Brachycephalic airway syndrome describes a number of upper respiratory problems affecting the nose, mouth and throat of dogs (and some cats) as a result of abnormal skull structure.

What surprised the Royal Veterinary College researchers was the fact that despite the dogs’ owners reporting significant respiratory symptoms, they did not believe their pets had breathing problems.

Breathing Difficulties Assumed to Be Normal

Short-muzzled dogs, or “brachys,” have constricted upper jaws, which causes the soft tissue to be compressed within the skull. Many of these dogs develop brachycephalic airway syndrome. Signs of the condition include noisy or labored breathing, gagging, choking, problems breathing with even minor physical exertion, and a tendency to overheat.

Every owner of a brachy said their dog snored – some even while awake – compared with fewer than two percent of non-brachycephalic dogs. But well over half the owners did not believe their pet had breathing difficulties, even though the majority of dogs had problems during exercise.

According to researchers, this indicates many owners of pets with brachycephalic airway syndrome don’t realize a problem exists and don’t seek help from a veterinarian. According to Rowena Packer of the Royal Veterinary College and one of the study researchers:

"Our study clearly shows that owners of brachycephalic dogs often dismiss the signs of this potentially severe breathing disorder as normal and are prepared to tolerate a high degree of respiratory compromise in their pets before seeking help. It may require a particularly acute attack, such as the dog losing consciousness, for owners to perceive a problem."

Many owners who were surveyed seemed to believe breathing difficulties aren’t really a problem if the dog is short-muzzled. One owner’s comment: “No to breathing problem – other than being a Bulldog.”

Dr. Charlotte Burn, lead researcher, warns that while short muzzles may be appealing-looking, owners of brachy breeds need to be aware the cute appearance often comes at a serious price to the dog. “Just because a problem is common, that doesn’t make it less of a problem for the individuals who suffer it,” says Burn.

Helping Your Brachy Breathe Better

Breathing difficulties can prevent your pet from being able to enjoy the very simplest things dogs naturally love to do, like eating, sleeping, play and exercise.

Dogs with severe brachycephalic airway syndrome can have almost continuous difficulty getting enough air. It’s not unusual for these dogs to collapse from lack of oxygen.

Left untreated, the problems tend to progress over time, with worsening symptoms.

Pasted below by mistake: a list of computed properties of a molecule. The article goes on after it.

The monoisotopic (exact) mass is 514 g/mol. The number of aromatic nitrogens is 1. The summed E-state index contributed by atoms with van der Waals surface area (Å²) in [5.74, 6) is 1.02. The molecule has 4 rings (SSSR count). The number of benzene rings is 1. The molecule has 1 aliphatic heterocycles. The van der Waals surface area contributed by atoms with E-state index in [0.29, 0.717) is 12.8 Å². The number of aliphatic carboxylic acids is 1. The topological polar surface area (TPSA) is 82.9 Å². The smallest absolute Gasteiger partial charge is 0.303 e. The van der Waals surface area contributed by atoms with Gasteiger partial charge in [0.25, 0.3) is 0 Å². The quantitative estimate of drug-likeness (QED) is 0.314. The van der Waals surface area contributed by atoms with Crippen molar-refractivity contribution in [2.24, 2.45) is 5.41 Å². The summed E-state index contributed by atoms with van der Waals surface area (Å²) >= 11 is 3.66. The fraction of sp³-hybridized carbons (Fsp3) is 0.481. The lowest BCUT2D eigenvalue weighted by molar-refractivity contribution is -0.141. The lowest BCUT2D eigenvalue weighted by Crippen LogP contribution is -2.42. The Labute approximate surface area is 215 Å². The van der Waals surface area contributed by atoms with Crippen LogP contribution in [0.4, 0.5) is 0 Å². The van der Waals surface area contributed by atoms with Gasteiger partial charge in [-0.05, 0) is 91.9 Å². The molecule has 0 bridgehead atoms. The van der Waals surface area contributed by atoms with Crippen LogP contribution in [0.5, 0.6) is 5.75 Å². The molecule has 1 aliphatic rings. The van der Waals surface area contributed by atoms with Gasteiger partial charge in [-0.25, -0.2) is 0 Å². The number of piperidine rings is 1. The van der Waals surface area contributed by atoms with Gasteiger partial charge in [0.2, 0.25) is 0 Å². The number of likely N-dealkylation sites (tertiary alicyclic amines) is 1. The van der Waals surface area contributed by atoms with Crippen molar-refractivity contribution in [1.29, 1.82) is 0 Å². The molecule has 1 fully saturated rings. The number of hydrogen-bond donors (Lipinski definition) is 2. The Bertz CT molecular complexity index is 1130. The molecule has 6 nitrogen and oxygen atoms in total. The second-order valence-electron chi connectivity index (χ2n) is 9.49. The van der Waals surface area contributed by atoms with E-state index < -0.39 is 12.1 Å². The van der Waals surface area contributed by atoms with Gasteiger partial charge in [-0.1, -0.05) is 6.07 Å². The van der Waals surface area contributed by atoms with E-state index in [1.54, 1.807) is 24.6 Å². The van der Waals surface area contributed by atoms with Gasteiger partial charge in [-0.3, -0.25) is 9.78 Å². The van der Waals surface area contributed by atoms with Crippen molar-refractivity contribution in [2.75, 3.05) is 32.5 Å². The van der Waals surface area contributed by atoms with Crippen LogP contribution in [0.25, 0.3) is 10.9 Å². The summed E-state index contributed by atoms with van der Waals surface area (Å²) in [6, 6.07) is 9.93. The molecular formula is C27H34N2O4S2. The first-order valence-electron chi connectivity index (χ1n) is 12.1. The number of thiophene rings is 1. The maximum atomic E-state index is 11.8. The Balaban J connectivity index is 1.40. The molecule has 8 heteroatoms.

The Royal Veterinary College researchers encourage parents of brachycephalic breeds to learn the difference between normal and abnormal breathing sounds in their dogs, and to make an appointment with a vet if they notice any unusual breathing or other signs of respiratory distress.

Unfortunately, surgery is often the only option to resolve significant breathing difficulties resulting from brachycephalic airway syndrome. The treatment goal is to surgically remove the tissues or structures causing airway obstruction.

Things you can do as the owner of a brachy include keeping your dog fit and trim. Overweight and obese dogs have much more serious respiratory difficulties than pets who are kept at an ideal weight.

Keeping your dog out of hot, humid environments is also important to support normal respiration and prevent overheating.

And since stress exacerbates virtually every health problem, especially breathing difficulties, keeping your dog’s life as stress-free as possible is also recommended to support your pet’s health and quality of life.

Related:

Reverse Sneezing, Chihuahua Honks or Mechanosensitive Aspiration Reflex

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See: Temperatures Are Rising: Be a Dog Defender: Help Save Animals This Summer! Cool Ideas for Hot Dogs – Please be proactive and vocal… you could be saving a life and definitely saving animals of a lot of suffering!!

August 24, 2012 Posted by | Animal or Pet Related Stories, Chiweenie, Dogs, Dogs, If Animlas Could Talk..., Just One More Pet, Pet Friendship and Love, Pet Health, responsible pet ownership | , , , , , , , , , , , , , , , , , , , , | 1 Comment